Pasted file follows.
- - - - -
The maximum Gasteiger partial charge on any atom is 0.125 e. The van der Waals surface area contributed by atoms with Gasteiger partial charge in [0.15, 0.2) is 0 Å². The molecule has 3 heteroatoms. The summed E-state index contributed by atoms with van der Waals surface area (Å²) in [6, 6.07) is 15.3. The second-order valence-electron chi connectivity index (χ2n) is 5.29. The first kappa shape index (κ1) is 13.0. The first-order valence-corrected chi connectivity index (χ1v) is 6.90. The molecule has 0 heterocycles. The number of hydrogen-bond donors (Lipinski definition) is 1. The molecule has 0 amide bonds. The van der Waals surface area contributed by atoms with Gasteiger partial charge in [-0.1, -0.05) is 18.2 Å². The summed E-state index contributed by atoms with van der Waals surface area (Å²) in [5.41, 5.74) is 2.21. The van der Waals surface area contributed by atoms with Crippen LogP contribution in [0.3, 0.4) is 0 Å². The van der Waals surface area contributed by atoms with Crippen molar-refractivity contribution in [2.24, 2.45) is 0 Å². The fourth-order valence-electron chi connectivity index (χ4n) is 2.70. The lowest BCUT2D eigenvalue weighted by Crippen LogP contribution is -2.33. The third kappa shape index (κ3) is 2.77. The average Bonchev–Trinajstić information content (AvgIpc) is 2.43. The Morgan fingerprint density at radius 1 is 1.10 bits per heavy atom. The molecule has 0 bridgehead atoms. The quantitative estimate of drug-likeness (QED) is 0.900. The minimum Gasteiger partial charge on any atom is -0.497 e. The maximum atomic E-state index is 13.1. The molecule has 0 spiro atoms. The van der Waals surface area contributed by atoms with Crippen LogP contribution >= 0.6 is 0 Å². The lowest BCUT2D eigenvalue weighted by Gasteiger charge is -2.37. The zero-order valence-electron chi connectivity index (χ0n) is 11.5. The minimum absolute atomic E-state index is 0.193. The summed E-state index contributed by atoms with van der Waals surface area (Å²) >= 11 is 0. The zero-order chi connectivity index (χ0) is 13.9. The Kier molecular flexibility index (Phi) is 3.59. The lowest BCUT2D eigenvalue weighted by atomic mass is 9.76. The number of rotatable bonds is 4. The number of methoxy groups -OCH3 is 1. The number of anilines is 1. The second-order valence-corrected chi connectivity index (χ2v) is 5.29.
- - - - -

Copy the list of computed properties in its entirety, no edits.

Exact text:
The maximum Gasteiger partial charge on any atom is 0.125 e. The van der Waals surface area contributed by atoms with Gasteiger partial charge in [0.15, 0.2) is 0 Å². The molecule has 3 heteroatoms. The summed E-state index contributed by atoms with van der Waals surface area (Å²) in [6, 6.07) is 15.3. The second-order valence-electron chi connectivity index (χ2n) is 5.29. The first kappa shape index (κ1) is 13.0. The first-order valence-corrected chi connectivity index (χ1v) is 6.90. The molecule has 0 heterocycles. The number of hydrogen-bond donors (Lipinski definition) is 1. The molecule has 0 amide bonds. The van der Waals surface area contributed by atoms with Gasteiger partial charge in [-0.1, -0.05) is 18.2 Å². The summed E-state index contributed by atoms with van der Waals surface area (Å²) in [5.41, 5.74) is 2.21. The van der Waals surface area contributed by atoms with Crippen LogP contribution in [0.3, 0.4) is 0 Å². The van der Waals surface area contributed by atoms with Crippen molar-refractivity contribution in [2.24, 2.45) is 0 Å². The fourth-order valence-electron chi connectivity index (χ4n) is 2.70. The lowest BCUT2D eigenvalue weighted by Crippen LogP contribution is -2.33. The third kappa shape index (κ3) is 2.77. The average Bonchev–Trinajstić information content (AvgIpc) is 2.43. The Morgan fingerprint density at radius 1 is 1.10 bits per heavy atom. The molecule has 0 bridgehead atoms. The quantitative estimate of drug-likeness (QED) is 0.900. The minimum Gasteiger partial charge on any atom is -0.497 e. The maximum atomic E-state index is 13.1. The molecule has 0 spiro atoms. The van der Waals surface area contributed by atoms with Crippen LogP contribution >= 0.6 is 0 Å². The lowest BCUT2D eigenvalue weighted by Gasteiger charge is -2.37. The zero-order valence-electron chi connectivity index (χ0n) is 11.5. The minimum absolute atomic E-state index is 0.193. The summed E-state index contributed by atoms with van der Waals surface area (Å²) >= 11 is 0. The zero-order chi connectivity index (χ0) is 13.9. The Kier molecular flexibility index (Phi) is 3.59. The lowest BCUT2D eigenvalue weighted by atomic mass is 9.76. The number of rotatable bonds is 4. The number of methoxy groups -OCH3 is 1. The number of anilines is 1. The second-order valence-corrected chi connectivity index (χ2v) is 5.29.